``````mC = movies_df.query('Genre=="Comedy"')
np.random.seed(42)
mC = mC.sample(30)
mCa = mC[mC.columns].to_numpy()
``````
``````fig, ax = plt.subplots(1, 1)
ax.boxplot([mDa, mAa, mCa])
ax.set_xticklabels(["Drama", "Action", "Comedy"])
ax.set_ylabel("mean")
plt.show()
`````` To perform the ANOVA test, the numpy arrays of the ratings for each of the three groups are provided to the f_oneway() function. For my samples, I obtain an F-Value of 7.93 and a p-value of 0.000685. This suggest rejection of the null hypothesis in favor of the alternative hypothesis that at least two of the groups have different means. However, ANOVA does not tell us which of the groups are estimated to have different means. So, I next perform a Tukey-HSD test as a pairwise comparison. This is accomplished using the pairwise_tukeyhsd() function from the statsmodels library. This function expects the data to be provided differently than the T-Test and ANOVA already performed. Specifically, it requires all of the values to be provided as a single array and all of the group names to be provided as a separate array. To accomplish this, I copy one array and append all of the other rating values into it. I then create arrays containing 30 replicates of the group names then append them to a single array.

The Tukey-HSD test suggests that the Drama and Comedies and Drama and Action genres have different mean ratings while the Action and Comedies do not. Note that a p-value of less than 0.05 and a confidence interval that does not include zero suggests to reject the null hypothesis.

``````anovaF, anovaP = st.f_oneway(mAa, mDa, mCa)
print(anovaF)
print(anovaP)
``````
``````7.932685401667139
0.0006845063246528356
``````
``````forTHSD = np.copy(mAa)
forTHSD = np.append(forTHSD, mDa)
forTHSD = np.append(forTHSD, mCa)
grpsA = np.repeat(["Action"], 30)
grpsD = np.repeat(["Drama"], 30)
grpsC = np.repeat(["Comedy"], 30)
grps = np.copy(grpsA)
grps = np.append(grps, grpsD)
grps = np.append(grps, grpsC)
print(forTHSD)
print(grps)
``````
``````[6.02 6.76 8.89 7.21 5.35 3.77 7.33 7.55 8.72 4.82 4.46 8.9  5.03 7.48
6.73 6.73 5.86 9.18 7.23 3.18 6.76 7.01 6.03 7.84 7.06 7.34 5.84 4.51
8.13 7.33 7.1  7.95 8.45 7.86 6.59 7.94 6.87 7.03 7.44 6.93 9.47 6.84
8.52 7.95 6.43 6.55 9.35 7.67 7.73 8.23 7.23 7.1  7.48 6.68 6.24 9.75
7.34 8.43 9.39 7.21 8.55 6.78 6.15 6.87 5.73 5.34 4.87 5.96 4.66 6.77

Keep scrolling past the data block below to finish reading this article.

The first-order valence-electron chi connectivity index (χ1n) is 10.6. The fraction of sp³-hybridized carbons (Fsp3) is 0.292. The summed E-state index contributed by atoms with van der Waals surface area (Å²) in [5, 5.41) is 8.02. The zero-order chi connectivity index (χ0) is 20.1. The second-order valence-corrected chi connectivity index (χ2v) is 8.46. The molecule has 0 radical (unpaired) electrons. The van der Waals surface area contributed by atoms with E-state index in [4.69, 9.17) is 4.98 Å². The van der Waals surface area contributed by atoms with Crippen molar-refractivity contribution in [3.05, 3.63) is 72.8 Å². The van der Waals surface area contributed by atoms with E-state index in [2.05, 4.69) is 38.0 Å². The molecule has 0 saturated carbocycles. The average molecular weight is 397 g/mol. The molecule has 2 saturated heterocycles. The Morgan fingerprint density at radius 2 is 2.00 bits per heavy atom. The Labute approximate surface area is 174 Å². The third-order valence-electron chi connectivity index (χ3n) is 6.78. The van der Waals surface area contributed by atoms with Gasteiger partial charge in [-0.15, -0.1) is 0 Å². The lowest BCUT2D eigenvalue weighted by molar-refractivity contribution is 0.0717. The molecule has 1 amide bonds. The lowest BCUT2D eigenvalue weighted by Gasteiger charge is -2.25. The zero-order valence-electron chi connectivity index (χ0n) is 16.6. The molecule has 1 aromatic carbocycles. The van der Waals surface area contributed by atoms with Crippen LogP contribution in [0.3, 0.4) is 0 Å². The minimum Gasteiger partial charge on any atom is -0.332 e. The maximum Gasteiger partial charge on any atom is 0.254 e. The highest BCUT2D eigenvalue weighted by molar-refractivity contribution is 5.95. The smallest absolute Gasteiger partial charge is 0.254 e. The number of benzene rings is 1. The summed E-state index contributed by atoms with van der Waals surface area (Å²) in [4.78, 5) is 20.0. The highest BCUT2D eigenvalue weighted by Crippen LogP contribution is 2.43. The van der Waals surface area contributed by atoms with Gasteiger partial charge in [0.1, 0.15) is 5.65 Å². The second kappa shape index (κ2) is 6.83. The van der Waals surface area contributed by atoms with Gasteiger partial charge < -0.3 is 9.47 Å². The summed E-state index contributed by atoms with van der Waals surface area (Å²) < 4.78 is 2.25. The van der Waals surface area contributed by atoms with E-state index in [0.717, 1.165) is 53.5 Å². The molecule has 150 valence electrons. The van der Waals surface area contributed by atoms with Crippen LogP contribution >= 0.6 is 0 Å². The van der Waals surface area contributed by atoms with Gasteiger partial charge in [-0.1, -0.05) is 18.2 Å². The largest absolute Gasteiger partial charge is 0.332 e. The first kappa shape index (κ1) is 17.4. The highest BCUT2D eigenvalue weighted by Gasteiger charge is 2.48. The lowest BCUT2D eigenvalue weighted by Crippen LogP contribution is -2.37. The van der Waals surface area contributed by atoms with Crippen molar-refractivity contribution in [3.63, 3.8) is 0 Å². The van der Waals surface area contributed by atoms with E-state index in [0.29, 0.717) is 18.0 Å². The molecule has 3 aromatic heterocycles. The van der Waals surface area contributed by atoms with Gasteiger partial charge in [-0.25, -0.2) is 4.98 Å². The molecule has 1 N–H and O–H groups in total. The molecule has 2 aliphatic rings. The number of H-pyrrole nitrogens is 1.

7.47 6.09 5.48 3.83 4.01 6.74 6.03 7.87 7.35 5.23 8.21 7.57 6.38 5.8
6.28 5.83 6.54 8.23 9.25 7.  ]
['Action' 'Action' 'Action' 'Action' 'Action' 'Action' 'Action' 'Action'
'Action' 'Action' 'Action' 'Action' 'Action' 'Action' 'Action' 'Action'
'Action' 'Action' 'Action' 'Action' 'Action' 'Action' 'Action' 'Action'
'Action' 'Action' 'Action' 'Action' 'Action' 'Action' 'Drama' 'Drama'
'Drama' 'Drama' 'Drama' 'Drama' 'Drama' 'Drama' 'Drama' 'Drama' 'Drama'
'Drama' 'Drama' 'Drama' 'Drama' 'Drama' 'Drama' 'Drama' 'Drama' 'Drama'
'Drama' 'Drama' 'Drama' 'Drama' 'Drama' 'Drama' 'Drama' 'Drama' 'Drama'
'Drama' 'Comedy' 'Comedy' 'Comedy' 'Comedy' 'Comedy' 'Comedy' 'Comedy'
'Comedy' 'Comedy' 'Comedy' 'Comedy' 'Comedy' 'Comedy' 'Comedy' 'Comedy'
'Comedy' 'Comedy' 'Comedy' 'Comedy' 'Comedy' 'Comedy' 'Comedy' 'Comedy'
'Comedy' 'Comedy' 'Comedy' 'Comedy' 'Comedy' 'Comedy' 'Comedy']
``````
``````tukRes = pairwise_tukeyhsd(forTHSD, grps)
print(tukRes)
``````
``````Multiple Comparison of Means - Tukey HSD, FWER=0.05
===================================================
group1 group2 meandiff p-adj   lower  upper  reject
---------------------------------------------------
Action Comedy   -0.206  0.788 -0.9943 0.5823  False
Action  Drama   1.0233 0.0074   0.235 1.8116   True
Comedy  Drama   1.2293  0.001   0.441 2.0176   True
---------------------------------------------------
``````

## Correlations

In this section, I assess the correlation between the movie rating and release year. This assessment could be used to determine whether there is a pattern in my brother's ratings over time. For example, does my brother tend to rate newer or older movies higher? I will specifically explore correlation for all of the dramas in the dataset. So, I extract out all of the dramas then write the ratings and release year to separate numpy arrays.

The Pearson Correlation Coefficient can be obtained using the pearsonr() function from stats. This metric assesses for a linear correlation between two continuous variables. Here, I obtain a correlation of -0.028, which has an associated p-value of 0.685. This suggests that there is not a strong linear relationship between the rating and release year. Or, my brother's ratings for dramas do not seem to vary based on release year.

The Spearman Correlation Coefficient can be obtained using the spearmanr() function, which assesses for a monotonic relationship using ranks. Here, I obtain a correlation of 0.006 with an associated p-value of 0.914. This again suggests that there is not a strong monotonic relationship between the movie rating and release year.

``````mD = movies_df.query('Genre=="Drama"')
mDr = mD[mD.columns].to_numpy()
mDy = mD[mD.columns].to_numpy()
``````
``````print(st.pearsonr(mDr, mDy))

``````
``````(-0.022701968234130208, 0.6853270459162113)
``````
``````print(st.spearmanr(mDr, mDy))
``````
``````SpearmanrResult(correlation=0.006073936628682969, pvalue=0.9136784076967588)
``````

## Linear Regression

In this last section, I will demonstrate implementing linear regression using scikit-learn. First, I will estimate average mean county temperature using the mean county elevation. I will then undertake multiple linear regression by predicting the mean county temperature using elevation, percent forest cover, and mean county total annual precipitation.

First, I read in the "high_plains_data.csv" file. These data represent environmental and climate data for counties in the high plains states. The climate data were derived from PRISM, and the land cover data were derived from the National Land Cover Database (NLCD).

``````
hp.columns =[column.replace(" ", "_") for column in hp.columns]
``````
``````   GEOID10    ID             NAME_1 STATE_NAME ST_ABBREV         AREA  \
0     8053  8053    Hinsdale County   Colorado        CO  1123.212157
1     8061  8061       Kiowa County   Colorado        CO  1785.889183